Delaware Unions laws & HR compliance analysis

Delaware Unions: What you need to know

Most of the protections given to labor organizations are contained in the federal National Labor Relations Act (NLRA). As a federal law, the NLRA is preemptive, meaning that it supersedes state law in the areas that it covers, which include almost all types of private employment. But in the areas it does not cover, such as the rights of farmworkers and employees of businesses that do not engage in interstate commerce, the states are free to make their own provisions. Delaware has not adopted a comprehensive law that regulates the unionization of private employees not covered by federal law.
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The NLRA leaves to the states all questions involving the unionization of public employees. Public employees in Delaware have the right to organize and bargain collectively through an authorized bargaining agent under the Public Employment Relations Act (DE Code Tit. 19 Sec. 1301et seq.). The Act covers such areas as the rights of the employer and employee, unlawful employment practices of each, and the remedies to resolve labor disputes between public employers and their employees.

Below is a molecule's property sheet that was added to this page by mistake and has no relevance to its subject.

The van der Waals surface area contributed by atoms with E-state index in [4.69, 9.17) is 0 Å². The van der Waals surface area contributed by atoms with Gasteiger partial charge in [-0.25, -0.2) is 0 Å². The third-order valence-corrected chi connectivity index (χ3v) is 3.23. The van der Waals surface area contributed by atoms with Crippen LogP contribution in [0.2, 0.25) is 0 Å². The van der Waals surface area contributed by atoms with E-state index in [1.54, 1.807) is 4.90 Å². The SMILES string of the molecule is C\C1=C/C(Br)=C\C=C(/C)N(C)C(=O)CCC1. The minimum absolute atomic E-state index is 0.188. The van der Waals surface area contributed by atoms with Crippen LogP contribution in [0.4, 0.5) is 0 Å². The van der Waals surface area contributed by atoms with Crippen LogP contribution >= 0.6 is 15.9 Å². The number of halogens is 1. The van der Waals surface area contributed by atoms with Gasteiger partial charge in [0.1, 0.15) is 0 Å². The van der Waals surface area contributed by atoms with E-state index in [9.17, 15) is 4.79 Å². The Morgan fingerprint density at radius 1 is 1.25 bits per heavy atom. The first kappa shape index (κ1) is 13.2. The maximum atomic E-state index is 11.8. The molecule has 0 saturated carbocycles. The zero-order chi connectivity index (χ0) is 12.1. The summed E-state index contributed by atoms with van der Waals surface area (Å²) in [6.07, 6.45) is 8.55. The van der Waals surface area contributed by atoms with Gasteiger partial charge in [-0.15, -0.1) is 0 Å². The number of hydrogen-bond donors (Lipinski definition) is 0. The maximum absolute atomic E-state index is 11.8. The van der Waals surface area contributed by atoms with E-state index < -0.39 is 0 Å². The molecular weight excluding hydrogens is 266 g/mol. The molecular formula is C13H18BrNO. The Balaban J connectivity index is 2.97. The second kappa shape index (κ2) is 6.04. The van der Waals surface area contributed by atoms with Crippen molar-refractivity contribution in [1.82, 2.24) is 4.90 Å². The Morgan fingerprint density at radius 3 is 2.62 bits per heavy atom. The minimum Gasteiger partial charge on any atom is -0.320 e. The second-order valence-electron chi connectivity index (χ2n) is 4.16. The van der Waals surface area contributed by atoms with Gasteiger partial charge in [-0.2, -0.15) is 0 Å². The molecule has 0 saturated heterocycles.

The Act allows all state employees to engage in collective bargaining over their wages and salaries and divides employees into 12 bargaining units. The law specifically excludes issues such as position classification, healthcare coverage, workers' compensation, disability, and pension programs from the scope of collective bargaining. In order to be recognized as the exclusive representative of a bargaining unit, the employee organization must file a petition with the Public Employment Relations Board. However, the law authorizes the state to voluntarily recognize a union as the bargaining representative for a unit if the ...

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